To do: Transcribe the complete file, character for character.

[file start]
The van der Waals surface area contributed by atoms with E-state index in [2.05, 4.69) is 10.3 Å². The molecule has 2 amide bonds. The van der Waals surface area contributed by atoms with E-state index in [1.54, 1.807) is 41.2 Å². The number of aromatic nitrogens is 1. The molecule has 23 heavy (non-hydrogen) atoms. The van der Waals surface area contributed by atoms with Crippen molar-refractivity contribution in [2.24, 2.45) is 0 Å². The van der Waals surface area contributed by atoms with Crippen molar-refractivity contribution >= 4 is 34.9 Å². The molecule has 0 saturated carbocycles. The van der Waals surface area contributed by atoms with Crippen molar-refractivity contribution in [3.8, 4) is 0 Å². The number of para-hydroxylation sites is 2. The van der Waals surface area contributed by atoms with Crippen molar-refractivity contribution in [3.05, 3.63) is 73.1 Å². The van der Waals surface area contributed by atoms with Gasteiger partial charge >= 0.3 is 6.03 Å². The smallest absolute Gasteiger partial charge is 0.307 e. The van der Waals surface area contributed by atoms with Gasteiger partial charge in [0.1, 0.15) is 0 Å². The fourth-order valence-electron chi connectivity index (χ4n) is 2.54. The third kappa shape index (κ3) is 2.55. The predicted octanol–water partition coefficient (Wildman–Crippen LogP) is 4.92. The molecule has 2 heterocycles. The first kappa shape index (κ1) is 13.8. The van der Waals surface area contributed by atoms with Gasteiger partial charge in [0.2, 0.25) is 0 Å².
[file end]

The van der Waals surface area contributed by atoms with E-state index in [2.05, 4.69) is 10.3 Å². The molecule has 2 amide bonds. The van der Waals surface area contributed by atoms with E-state index in [1.54, 1.807) is 41.2 Å². The number of aromatic nitrogens is 1. The molecule has 23 heavy (non-hydrogen) atoms. The van der Waals surface area contributed by atoms with Crippen molar-refractivity contribution in [2.24, 2.45) is 0 Å². The van der Waals surface area contributed by atoms with Crippen molar-refractivity contribution >= 4 is 34.9 Å². The molecule has 0 saturated carbocycles. The van der Waals surface area contributed by atoms with Crippen molar-refractivity contribution in [3.8, 4) is 0 Å². The number of para-hydroxylation sites is 2. The van der Waals surface area contributed by atoms with Crippen molar-refractivity contribution in [3.05, 3.63) is 73.1 Å². The van der Waals surface area contributed by atoms with Gasteiger partial charge >= 0.3 is 6.03 Å². The smallest absolute Gasteiger partial charge is 0.307 e. The van der Waals surface area contributed by atoms with Gasteiger partial charge in [0.1, 0.15) is 0 Å². The fourth-order valence-electron chi connectivity index (χ4n) is 2.54. The third kappa shape index (κ3) is 2.55. The predicted octanol–water partition coefficient (Wildman–Crippen LogP) is 4.92. The molecule has 2 heterocycles. The first kappa shape index (κ1) is 13.8. The van der Waals surface area contributed by atoms with Gasteiger partial charge in [0.2, 0.25) is 0 Å².